Akira Nishino knows there are a few ways for his Japan squad to qualify for the knockout stage of the World Cup for the third time in five tournaments.
He only cares about one. With a victory over No. 8-ranked Poland at Volgograd, Japan has a shot at finishing atop Group H.
Nishino says, “We are still going for top of the group.”
Japan coach Akira Nishino during training.
After a 2-2 draw last Sunday, Japan and Senegal share the lead with four points and the same number of goals scored and conceded.
Japan can advance with a win or a draw, and perhaps even a loss. It could even be decided on the drawing of lots.
But Nishino’s squad, which was the lowest-ranked and considered the longest shot to advance from the group, was emboldened by its opening 2-1 win over Colombia and now is aiming to advance with a bigger win over winless Poland, which is already out of contention.
If Japan earns at least the point it needs against Poland, it will only be the second time that Japan has gone through the group stage undefeated, the other being when co-hosting in 2002 with South Korea.
Colombia, which is on three points, could still top the group with a win over Senegal in Samara.
Japan’s players warm up during training.
If Japan and Senegal were to finish in second spot and with the same goal difference and number of goals scored, then the team advancing could be determined by the number of yellow and red cards awarded.
If that can’t separate them, FIFA will draw lots to decide who goes through.
Japan has been impressive in Russia, particularly during its 2-1 victory over Colombia when admittedly it was playing against 10 men for most of the match. It also showed resilience in coming back twice to secure a draw against Senegal, the second equalizer coming from Keisuke Honda, who became the first player in Japan’s World Cup history to score in three tournaments.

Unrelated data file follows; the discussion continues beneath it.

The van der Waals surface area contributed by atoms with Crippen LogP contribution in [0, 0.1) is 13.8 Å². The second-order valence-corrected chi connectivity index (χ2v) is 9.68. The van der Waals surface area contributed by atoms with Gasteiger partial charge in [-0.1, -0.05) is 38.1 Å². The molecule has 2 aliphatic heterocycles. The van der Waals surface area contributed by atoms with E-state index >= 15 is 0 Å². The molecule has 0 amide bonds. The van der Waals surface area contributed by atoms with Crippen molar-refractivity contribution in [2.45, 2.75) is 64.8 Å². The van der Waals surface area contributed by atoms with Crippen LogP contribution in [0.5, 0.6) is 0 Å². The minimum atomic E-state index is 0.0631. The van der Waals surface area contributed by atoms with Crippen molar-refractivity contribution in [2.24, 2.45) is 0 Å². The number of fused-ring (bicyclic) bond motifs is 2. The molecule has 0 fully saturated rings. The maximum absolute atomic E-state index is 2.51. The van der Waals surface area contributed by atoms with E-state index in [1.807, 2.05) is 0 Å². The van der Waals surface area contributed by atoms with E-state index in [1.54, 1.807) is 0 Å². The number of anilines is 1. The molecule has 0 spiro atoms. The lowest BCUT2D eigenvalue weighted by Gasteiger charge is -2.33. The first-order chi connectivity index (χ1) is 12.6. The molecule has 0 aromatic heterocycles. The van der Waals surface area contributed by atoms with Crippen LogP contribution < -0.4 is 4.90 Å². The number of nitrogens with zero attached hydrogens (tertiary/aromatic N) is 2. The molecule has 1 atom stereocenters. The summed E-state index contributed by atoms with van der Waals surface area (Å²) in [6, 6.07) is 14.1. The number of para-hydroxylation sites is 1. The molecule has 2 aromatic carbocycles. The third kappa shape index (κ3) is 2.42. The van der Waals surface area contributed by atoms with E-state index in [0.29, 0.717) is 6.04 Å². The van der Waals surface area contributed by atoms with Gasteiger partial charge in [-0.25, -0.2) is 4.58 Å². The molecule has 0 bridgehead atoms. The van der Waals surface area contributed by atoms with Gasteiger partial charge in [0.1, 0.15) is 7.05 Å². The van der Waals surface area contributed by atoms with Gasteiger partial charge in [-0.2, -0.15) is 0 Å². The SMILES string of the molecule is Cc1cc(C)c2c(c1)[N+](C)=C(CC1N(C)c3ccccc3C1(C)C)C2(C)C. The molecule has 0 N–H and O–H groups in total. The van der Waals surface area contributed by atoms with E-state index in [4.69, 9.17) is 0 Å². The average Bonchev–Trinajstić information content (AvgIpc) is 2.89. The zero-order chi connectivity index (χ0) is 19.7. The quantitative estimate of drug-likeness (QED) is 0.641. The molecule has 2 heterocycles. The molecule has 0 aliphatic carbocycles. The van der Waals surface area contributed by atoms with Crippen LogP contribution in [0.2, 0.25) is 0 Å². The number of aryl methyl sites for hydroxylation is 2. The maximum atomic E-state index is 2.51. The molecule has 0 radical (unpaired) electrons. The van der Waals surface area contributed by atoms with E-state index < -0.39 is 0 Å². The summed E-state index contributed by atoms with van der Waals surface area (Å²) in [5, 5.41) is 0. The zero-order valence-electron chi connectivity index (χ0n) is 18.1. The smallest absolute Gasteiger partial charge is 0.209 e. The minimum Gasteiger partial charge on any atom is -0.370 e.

POLAND’S LAST HURRAH
Poland, by contrast, has been one of the competition’s disappointing teams, particularly in attack despite the presence of star striker Robert Lewandowski. Over its two defeats, Poland has only scored a single goal.
As one of the seeded teams, Poland had high hopes following a successful qualification when it won eight of its 10 matches. Back home, there is talk of fans selling their tickets for the Volgograd match at a discount, while Polish tabloid Super Express has harshly labelled the players as “milksops” who performed “better in the commercials than on the field.”
Under-fire coach Adam Nawalka has taken responsibility for the team’s performances but has adamantly defended his players even after the 3-0 loss to Colombia, which confirmed Poland’s early departure from the competition.
“We have to come to grips with it,” he said. “The Japanese team is very well prepared. I can see this is a team that plays a very collective football.”
Japan should be aware of Poland’s recent World Cup history. On its two previous appearances at the World Cup — in 2002 and 2006 — Poland also lost its opening two games, but went onto to finish the tournaments on a bright note with victories over the United States and Costa Rica.
Should Japan get through to the next round, it won’t know which team it will face in the round of 16 until later Thursday when Group G comes to a conclusion. Belgium takes on England, both of which have already qualified after their two group wins against Panama and Tunisia.